For the people looking for a challenge the game becomes less challenging.

 

System of additional quests and rewards seems broken as it does exactly the opposite.

People who should get more challenge get more smooth experience while people looking for an easy game get it on hard mode...

 

It would be boring to remove side quests, having quests without rewards would also be rather bad.

 

How to fix this?

 

What you're discribing is not "casual" vs "hardcore" but "non-completionist" vs "completionist".

 

There are casual completionists and hardcore rushers. Those playstyles are not bound to any stigma.

Edited by Zwiebelchen
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unlike an action game where you can just spam the combo button, the difficulty of the crpg is directly correlated and wholly dependant on your investment in the details of the combat and mechanics.
when you read every description of every item and weapon, sit and compare stats between sabre and stiletto, and learn what every single spell does; then the game will be easy.
if, however, you try to minimize the research time by reading the bare minimum amount of text, you will end up with a decent challenge, even if you're higher level than the enemies.
why? because crpg's have a hundred times more rock-paper-scissor interactions than your normal "mainstream" game. for example :

  • if you just compare damage numbers, you'll probably end up equipping weapons on people who aren't proficient with them, inflating difficulty by reducing efficiency.
  • if you ignore all the debuff spells because of all the text, you'll end up only using direct damage spells; and we all know how useful cc vs damage spells are...
  • if you can't be bothered to test and figure out the difference between potion of power(name?) and potion of rejuvination (since both give Endurance), you'll end up using the wrong one or at the wrong time [or not at all].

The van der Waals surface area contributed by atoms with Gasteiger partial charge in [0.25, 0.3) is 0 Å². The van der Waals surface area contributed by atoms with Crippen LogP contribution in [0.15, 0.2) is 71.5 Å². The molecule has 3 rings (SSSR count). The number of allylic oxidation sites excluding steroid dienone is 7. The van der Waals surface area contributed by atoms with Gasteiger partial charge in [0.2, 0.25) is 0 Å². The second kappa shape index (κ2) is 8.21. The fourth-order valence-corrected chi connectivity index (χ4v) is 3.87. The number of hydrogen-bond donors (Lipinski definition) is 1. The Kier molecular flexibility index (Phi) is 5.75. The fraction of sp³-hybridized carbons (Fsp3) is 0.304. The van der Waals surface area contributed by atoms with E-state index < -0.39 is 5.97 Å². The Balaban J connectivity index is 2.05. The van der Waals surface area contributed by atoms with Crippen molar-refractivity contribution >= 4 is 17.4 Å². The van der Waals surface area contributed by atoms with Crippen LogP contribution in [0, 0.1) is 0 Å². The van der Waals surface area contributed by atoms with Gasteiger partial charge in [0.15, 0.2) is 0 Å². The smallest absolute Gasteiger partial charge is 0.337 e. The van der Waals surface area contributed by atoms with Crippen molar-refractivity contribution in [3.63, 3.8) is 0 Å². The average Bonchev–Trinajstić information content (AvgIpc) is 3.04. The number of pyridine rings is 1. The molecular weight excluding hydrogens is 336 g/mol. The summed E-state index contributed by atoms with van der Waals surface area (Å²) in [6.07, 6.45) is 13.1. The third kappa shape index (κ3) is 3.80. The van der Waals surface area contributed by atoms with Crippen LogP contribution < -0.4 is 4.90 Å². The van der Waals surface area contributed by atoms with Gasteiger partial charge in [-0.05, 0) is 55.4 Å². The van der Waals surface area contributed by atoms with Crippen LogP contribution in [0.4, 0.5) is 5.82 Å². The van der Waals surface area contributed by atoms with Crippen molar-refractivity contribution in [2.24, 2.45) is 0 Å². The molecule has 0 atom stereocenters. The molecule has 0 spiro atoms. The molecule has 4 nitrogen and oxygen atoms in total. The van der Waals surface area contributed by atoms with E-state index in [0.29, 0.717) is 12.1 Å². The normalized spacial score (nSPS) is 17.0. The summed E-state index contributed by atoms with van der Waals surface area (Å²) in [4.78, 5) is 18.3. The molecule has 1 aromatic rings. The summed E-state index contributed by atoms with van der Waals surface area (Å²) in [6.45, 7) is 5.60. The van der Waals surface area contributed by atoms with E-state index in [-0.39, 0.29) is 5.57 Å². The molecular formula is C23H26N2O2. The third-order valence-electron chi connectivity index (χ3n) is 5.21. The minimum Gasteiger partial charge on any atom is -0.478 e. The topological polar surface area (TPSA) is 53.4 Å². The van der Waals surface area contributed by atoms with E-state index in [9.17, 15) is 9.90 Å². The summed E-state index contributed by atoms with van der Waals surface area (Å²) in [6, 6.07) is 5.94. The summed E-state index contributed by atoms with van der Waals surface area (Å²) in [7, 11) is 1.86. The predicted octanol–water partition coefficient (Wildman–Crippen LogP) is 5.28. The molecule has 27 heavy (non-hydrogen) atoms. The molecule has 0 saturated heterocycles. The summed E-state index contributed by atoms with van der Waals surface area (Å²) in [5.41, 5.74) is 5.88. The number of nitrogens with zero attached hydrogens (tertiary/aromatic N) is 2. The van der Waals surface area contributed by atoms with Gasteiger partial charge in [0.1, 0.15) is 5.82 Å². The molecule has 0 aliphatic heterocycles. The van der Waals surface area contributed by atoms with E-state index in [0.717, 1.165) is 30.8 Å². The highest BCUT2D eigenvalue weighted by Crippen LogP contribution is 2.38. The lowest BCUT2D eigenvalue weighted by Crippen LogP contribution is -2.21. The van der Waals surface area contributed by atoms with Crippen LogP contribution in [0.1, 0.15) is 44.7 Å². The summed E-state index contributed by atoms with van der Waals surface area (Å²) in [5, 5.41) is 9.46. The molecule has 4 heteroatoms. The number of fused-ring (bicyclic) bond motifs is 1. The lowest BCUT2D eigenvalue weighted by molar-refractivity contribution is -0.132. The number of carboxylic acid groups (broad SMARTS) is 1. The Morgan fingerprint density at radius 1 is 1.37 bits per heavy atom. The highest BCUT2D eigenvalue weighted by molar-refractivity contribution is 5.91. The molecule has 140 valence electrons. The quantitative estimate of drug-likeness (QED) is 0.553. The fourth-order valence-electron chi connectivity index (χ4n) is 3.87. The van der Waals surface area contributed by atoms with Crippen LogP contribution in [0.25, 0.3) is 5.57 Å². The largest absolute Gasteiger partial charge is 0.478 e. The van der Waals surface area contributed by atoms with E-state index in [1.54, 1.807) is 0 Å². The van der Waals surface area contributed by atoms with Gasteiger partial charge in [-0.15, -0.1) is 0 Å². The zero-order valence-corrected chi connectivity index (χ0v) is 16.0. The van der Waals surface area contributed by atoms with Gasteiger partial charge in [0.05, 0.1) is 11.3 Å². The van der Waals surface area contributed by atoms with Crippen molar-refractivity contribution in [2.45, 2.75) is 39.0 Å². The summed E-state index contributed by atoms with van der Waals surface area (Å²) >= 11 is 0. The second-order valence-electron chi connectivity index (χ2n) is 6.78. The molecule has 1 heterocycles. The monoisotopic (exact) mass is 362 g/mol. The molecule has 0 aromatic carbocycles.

my party is level 10-11, and i continue to have an adequete level of difficulty [challenging enough to be fulfilling, but not really "hard"]. i feel i have a decent grasp of a large chunk of the spells, but i'll admit i am ignoring some just because i'm lazy and i know what worked previously so i know what i know and that's that.
i'm using Obsidian companions, like most "average" or standard players of the game will probably do, as making adventurers would be extra time they dont want to spend, and as we know the game companions are pretty subpar. this also keeps the challenge up [i suppose you could make an argument for using the term " artifically inflated" here]. (although if i decide to do all 15 levels of caed nua later, i will probably make new party for it)

my point is, the OP was on the right track with his thoughts about the "casual vs hardcore" players, but he didn't go deep enough. it's not simply about having more levels and gear but the drive to sift through all the items in your inventory and actually utilizie them. some of you would be surprised at how much of the items your average player actually uses (and i'm referring to all games, not just pillars). hell, a large swathe of players never even make it to the ending credits of games 60% shorter than pillars, let alone learn all the ins-and-outs of combat.

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This problem is not unique to Pillars of Eternity.

 

However, it is still interesting from design perspective and overall enjoyment of the game.

 

    Casual players usually stick to the main quest, don't feel compelled to check every corner of the game,

look behind every rock. They don't do every single side quest and therefore they have lower level and worse equipment.

It's funny because they would prefer the game to be easier but their play style make it harder.

 

    Hardcore gamers on the other hand don't want to miss anything. They will walk into every house,

look for every hidden stash and usually complete every single side quest before moving the story forward.

This result in them having much better equipment and more experience than the former players.

For the people looking for a challenge the game becomes less challenging.

 

System of additional quests and rewards seems broken as it does exactly the opposite.

People who should get more challenge get more smooth experience while people looking for an easy game get it on hard mode...

 

It would be boring to remove side quests, having quests without rewards would also be rather bad.

 

How to fix this?

 

What you're discribing is not "casual" vs "hardcore" but "non-completionist" vs "completionist".

 

There are casual completionists and hardcore rushers. Those playstyles are not bound to any stigma.

 

 

*claps*

 

Bravo. I was going to say something similar, but you described it far better than I could.


"Not I, though. Not I," said the hanging dwarf.